Environmental Science BS
June 14, 2023
Where are the bugs? Some may say there's been less "buzzing" around town lately
WROC-TV talks to Kaitlin Stack Whitney, assistant professor in the Department of Science, Technology, and Society, about how a mild winter and recent dry weather has impacted insects.
May 10, 2023
First cohort of Performing Arts Scholars prepares for last act at RIT
Many of the RIT students who received the first Performing Arts Scholarships four years ago are preparing to take the stage one last time as they graduate this week.
April 12, 2023
Photo, science classes merge for climate change talk by Pulitzer-winning photojournalist
Salwan Georges of The Washington Post visited the RIT campus for a pair of lectures, including one that detailed his work photographing climate change for a project that received a Pulitzer Prize.
April 7, 2023
RIT and Seneca Park Zoo Society to host Great Lakes Plastic Cleanup event at the Port of Rochester
RIT and the Seneca Park Zoo Society will hold a special event at the Port of Rochester from 10 a.m. to noon on Saturday, April 15, to educate members of the public on how they can address plastic pollution and showcase some of the latest technology in the field.
September 6, 2022
RIT establishes formal partnership with RMSC
RIT’s College of Liberal Arts and College of Science have signed a Memorandum of Understanding with the RMSC to formalize a partnership between the institutions. Through the formalized partnership, RIT and RMSC will build upon and expand its existing collaborations to benefit both the RIT and greater Rochester communities.
May 16, 2022
Alumna Sydney VanWinkle heads to Madagascar to study impact of conservation efforts
Environmental science alumna Sydney VanWinkle ’19, ’21 MS will head to Madagascar this fall to study the impact that conservation initiatives have on local communities and the environment as part of the Fulbright U.S. Student Program.
March 17, 2022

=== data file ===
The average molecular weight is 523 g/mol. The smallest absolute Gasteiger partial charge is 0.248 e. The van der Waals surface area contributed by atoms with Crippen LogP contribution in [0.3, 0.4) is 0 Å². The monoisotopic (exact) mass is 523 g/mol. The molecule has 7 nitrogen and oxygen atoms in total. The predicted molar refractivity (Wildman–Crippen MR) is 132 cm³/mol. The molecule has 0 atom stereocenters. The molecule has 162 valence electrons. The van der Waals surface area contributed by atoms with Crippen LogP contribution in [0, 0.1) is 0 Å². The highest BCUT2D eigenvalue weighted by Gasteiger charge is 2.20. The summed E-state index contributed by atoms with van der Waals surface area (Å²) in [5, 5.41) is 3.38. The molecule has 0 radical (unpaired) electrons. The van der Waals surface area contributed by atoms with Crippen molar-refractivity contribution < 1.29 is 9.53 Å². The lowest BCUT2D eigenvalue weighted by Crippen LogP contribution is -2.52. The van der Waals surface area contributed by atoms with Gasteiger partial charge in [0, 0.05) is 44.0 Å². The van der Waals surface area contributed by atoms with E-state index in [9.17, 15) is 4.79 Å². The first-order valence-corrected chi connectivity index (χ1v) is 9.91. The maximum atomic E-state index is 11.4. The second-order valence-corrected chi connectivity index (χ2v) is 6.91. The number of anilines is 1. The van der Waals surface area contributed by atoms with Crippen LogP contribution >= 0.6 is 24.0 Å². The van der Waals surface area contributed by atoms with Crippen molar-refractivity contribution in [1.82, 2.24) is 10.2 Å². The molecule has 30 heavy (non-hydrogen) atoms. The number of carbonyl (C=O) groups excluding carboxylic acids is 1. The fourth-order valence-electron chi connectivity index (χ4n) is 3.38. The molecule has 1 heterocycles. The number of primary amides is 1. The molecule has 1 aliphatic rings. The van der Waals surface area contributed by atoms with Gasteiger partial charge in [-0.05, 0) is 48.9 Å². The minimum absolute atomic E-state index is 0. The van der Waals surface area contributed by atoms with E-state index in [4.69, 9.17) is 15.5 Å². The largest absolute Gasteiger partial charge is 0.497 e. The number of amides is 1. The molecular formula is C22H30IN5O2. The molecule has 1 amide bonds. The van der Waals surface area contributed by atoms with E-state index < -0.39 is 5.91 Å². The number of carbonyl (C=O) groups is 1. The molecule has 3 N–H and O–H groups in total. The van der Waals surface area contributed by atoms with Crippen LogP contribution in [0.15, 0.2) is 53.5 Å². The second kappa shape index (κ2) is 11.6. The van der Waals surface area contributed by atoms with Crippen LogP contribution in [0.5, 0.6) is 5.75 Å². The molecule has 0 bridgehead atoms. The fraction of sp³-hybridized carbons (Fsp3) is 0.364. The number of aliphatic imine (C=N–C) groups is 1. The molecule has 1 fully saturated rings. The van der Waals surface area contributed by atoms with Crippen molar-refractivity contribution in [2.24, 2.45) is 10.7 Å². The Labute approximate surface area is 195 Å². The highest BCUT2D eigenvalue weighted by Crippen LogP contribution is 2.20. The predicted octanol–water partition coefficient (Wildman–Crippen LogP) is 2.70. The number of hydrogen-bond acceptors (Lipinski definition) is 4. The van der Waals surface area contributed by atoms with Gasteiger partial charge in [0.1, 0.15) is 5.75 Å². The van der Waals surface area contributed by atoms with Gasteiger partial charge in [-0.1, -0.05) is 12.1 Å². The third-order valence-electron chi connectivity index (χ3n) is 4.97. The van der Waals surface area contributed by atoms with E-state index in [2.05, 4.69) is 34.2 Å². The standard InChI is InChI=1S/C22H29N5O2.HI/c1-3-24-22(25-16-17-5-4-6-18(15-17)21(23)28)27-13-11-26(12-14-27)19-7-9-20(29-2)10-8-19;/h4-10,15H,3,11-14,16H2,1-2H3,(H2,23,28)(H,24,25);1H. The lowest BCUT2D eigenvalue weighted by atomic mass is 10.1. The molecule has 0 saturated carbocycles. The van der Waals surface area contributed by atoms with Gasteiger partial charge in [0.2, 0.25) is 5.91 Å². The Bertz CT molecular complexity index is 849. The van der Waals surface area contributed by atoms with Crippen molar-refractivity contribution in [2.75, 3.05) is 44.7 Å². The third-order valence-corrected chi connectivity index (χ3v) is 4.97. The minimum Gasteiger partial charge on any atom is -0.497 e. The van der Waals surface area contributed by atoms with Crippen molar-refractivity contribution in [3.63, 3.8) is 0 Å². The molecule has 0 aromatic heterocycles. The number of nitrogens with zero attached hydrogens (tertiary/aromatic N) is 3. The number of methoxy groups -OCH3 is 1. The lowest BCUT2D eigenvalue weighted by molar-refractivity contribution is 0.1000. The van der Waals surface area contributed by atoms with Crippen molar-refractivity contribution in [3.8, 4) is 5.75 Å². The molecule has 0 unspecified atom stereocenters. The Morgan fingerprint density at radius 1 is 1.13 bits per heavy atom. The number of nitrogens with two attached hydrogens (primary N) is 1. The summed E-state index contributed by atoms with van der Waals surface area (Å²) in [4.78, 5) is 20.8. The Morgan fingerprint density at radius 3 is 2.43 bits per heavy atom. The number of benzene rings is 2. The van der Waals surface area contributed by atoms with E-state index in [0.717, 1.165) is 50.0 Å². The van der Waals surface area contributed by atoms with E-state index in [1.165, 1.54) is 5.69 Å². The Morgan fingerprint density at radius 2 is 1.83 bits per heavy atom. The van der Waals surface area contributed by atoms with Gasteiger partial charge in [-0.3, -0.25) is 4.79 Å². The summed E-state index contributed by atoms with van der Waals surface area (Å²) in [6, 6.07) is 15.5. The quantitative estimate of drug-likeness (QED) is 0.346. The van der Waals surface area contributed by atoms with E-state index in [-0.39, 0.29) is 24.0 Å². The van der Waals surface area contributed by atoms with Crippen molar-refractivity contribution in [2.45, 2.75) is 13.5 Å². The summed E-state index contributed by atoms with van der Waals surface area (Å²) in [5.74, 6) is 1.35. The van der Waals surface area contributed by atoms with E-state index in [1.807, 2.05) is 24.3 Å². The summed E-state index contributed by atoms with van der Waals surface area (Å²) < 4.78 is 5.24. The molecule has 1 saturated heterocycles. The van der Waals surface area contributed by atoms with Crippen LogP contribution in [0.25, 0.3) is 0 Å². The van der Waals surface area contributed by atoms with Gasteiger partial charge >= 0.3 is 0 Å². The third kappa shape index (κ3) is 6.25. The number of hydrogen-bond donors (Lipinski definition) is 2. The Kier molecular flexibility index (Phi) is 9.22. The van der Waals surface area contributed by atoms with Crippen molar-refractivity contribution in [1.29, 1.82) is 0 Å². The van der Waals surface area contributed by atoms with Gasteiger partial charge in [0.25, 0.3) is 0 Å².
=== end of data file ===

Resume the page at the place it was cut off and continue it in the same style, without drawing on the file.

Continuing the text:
RIT scientists part of massive study on clover showing urbanization drives adaptive evolution
RIT contributed to a massive study on a tiny roadside weed that shows urbanization is leading to adaptive evolution at a global scale. As part of the Global Urban Evolution Project (GLUE) project, scientists from 160 cities across six continents collected more than 110,000 samples of white clover plants in urban, suburban, and rural areas to study urbanization’s effects on the plants.
February 20, 2022
Sustainability seminar discusses new research in wetland restoration
Campus Times interviews Professor Christy Tyler about how to rethink wetland ecosystem restoration.
January 31, 2022
Tait Preserve becoming hotbed for interdisciplinary research
RIT has an emerging new hotspot for interdisciplinary research about 25 minutes from the main campus. The Tait Preserve includes a 60-acre lake and a private mile of Irondequoit Creek adjacent to Ellison Park, offering endless opportunities for research, education, and conservation activities.
September 7, 2021
RIT welcomes first university cohort of Combined Accelerated Pathways program
The Combined Accelerated Pathways program is designed to offer highly focused, goal-oriented incoming students a one-of-a-kind opportunity to work toward a bachelor’s and master’s degree, starting from the first day of classes.
June 7, 2021
Connections: What bees can tell us about the spread of microplastics
WXXI’s “Connections” program features Christy Tyler, associate professor in the Thomas H. Gosnell School of Life Sciences.
April 24, 2020
Essential pandemic partners
Learn how environmental scientists combine their love of nature with cutting-edge research to help understand the origins of infection.